UC Berkeley News
Web Feature

UC Berkeley Web Feature

Campus officials respond to city lawsuit over LRDP

– Berkeley city officials today (Wednesday, Feb. 23) announced they have filed a lawsuit against the University of California, challenging the Environmental Impact Report for UC Berkeley's 2020 Long Range Development Plan (LRDP). Campus officials released the following statement:

The University of California, Berkeley, believes that the 2020 Long Range Development Plan and Environmental Impact Report are strong documents that meet all requirements of the California Environmental Quality Act.

The documents reflect nearly two years of engagement with the campus community, the city of Berkeley, numerous state and local agencies, and the general public. There has been extensive public comment on the documents, and changes to the plan have been made in response to that comment. As a result, the UC Board of Regents unanimously certified the EIR and approved the 2020 LRDP in January.

In addition to hundreds of pages of analyses of transportation and traffic, air quality, noise, geology, among other issues, the documents establish baseline standards for land use, design, and protection of environmental and architectural resources.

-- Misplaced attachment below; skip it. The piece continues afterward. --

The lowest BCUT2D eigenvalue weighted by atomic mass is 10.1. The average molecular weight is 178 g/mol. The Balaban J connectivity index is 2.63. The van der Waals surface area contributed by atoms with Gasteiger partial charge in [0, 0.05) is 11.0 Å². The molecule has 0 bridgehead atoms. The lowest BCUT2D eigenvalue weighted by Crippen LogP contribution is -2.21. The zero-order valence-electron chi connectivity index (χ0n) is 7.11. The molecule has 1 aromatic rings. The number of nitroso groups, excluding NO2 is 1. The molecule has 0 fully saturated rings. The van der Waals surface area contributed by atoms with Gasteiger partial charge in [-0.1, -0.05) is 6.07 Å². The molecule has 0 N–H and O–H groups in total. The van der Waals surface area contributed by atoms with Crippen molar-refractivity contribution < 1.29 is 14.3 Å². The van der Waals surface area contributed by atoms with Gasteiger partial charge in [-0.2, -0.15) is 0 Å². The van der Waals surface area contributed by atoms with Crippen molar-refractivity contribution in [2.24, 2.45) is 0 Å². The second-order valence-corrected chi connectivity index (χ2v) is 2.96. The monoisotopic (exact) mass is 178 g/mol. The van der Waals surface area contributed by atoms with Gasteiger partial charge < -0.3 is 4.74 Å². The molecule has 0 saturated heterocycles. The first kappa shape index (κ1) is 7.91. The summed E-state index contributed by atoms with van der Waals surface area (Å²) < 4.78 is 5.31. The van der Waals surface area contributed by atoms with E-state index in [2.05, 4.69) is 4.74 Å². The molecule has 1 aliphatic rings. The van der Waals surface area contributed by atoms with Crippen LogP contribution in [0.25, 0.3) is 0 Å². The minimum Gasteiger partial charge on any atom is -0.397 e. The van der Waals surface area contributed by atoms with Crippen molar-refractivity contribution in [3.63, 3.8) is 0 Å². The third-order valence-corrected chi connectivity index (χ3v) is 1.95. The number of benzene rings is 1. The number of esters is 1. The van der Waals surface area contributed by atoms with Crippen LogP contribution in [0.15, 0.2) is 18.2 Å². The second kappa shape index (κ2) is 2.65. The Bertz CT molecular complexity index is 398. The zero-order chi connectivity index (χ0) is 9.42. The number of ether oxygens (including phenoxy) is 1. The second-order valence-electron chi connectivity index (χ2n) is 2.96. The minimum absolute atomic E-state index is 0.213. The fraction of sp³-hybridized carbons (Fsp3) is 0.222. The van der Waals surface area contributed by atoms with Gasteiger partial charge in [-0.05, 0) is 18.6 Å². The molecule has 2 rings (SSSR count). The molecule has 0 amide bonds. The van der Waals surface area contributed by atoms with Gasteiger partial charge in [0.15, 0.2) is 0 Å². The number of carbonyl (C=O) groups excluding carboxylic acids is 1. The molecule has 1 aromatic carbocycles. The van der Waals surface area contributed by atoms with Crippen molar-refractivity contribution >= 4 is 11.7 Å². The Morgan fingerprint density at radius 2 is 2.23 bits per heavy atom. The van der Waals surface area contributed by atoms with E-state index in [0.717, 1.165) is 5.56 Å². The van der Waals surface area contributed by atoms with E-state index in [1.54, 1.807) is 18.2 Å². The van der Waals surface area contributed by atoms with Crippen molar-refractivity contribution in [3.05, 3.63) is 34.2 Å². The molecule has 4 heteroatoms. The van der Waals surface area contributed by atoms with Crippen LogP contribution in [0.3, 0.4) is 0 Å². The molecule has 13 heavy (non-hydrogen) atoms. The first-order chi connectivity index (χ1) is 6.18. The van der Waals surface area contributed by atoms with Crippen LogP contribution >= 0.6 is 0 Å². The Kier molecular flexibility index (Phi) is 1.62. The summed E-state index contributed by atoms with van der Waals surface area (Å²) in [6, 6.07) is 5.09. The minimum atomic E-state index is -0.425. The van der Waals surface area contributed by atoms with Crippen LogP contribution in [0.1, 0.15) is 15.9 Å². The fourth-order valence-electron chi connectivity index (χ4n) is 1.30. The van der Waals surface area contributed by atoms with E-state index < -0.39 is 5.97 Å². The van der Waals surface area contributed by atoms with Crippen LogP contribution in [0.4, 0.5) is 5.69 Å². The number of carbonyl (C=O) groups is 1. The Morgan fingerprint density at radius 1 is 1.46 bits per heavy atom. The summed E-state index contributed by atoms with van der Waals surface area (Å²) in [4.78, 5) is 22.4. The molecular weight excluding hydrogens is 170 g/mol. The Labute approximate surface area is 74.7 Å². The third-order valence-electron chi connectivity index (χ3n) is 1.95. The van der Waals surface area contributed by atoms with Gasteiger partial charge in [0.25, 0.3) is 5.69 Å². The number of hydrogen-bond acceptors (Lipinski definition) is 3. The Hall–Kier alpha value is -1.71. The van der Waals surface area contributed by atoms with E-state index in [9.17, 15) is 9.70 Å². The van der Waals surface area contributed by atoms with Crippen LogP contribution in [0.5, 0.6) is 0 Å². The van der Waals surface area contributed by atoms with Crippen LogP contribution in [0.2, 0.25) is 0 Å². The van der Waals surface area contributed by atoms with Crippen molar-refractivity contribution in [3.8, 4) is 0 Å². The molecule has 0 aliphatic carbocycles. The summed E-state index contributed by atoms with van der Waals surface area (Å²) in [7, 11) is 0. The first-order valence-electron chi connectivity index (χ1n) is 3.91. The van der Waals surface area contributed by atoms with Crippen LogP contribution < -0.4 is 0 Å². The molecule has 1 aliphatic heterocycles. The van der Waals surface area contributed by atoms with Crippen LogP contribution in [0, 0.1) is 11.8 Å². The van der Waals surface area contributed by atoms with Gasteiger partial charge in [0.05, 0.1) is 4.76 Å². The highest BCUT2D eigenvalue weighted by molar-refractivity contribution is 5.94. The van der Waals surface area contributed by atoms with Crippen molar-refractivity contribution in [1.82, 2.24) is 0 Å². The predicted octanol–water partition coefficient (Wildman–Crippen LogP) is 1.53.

The 2020 LRDP's approach does not preclude further environmental review of any specific project and is an approach that is encouraged under CEQA.

The university is sympathetic to the financial challenges facing the city and, as a member of this community, the campus wants to enhance the city's neighborhoods. That is why the campus offered to increase significantly its direct annual payments to the city, earmarking funds for city services and neighborhood improvements. Unfortunately city officials rejected our offer.

The university, whose educational mission is supported by taxpayer funds, is dealing with financial constraints of its own. UC Berkeley believes that our offer was a generous one.

Each year, the campus spends approximately $70 million on goods and services purchased through Berkeley-based businesses; students, faculty, staff, visitors and vendors generate millions more in sales tax revenues for the city of Berkeley; additionally, the city gains a wealth of free services from the volunteer community work provided by students and staff members and through the technical advice that faculty members offer the city. When all contributions are considered and accurately calculated, the campus's financial support far outweighs its cost to the city.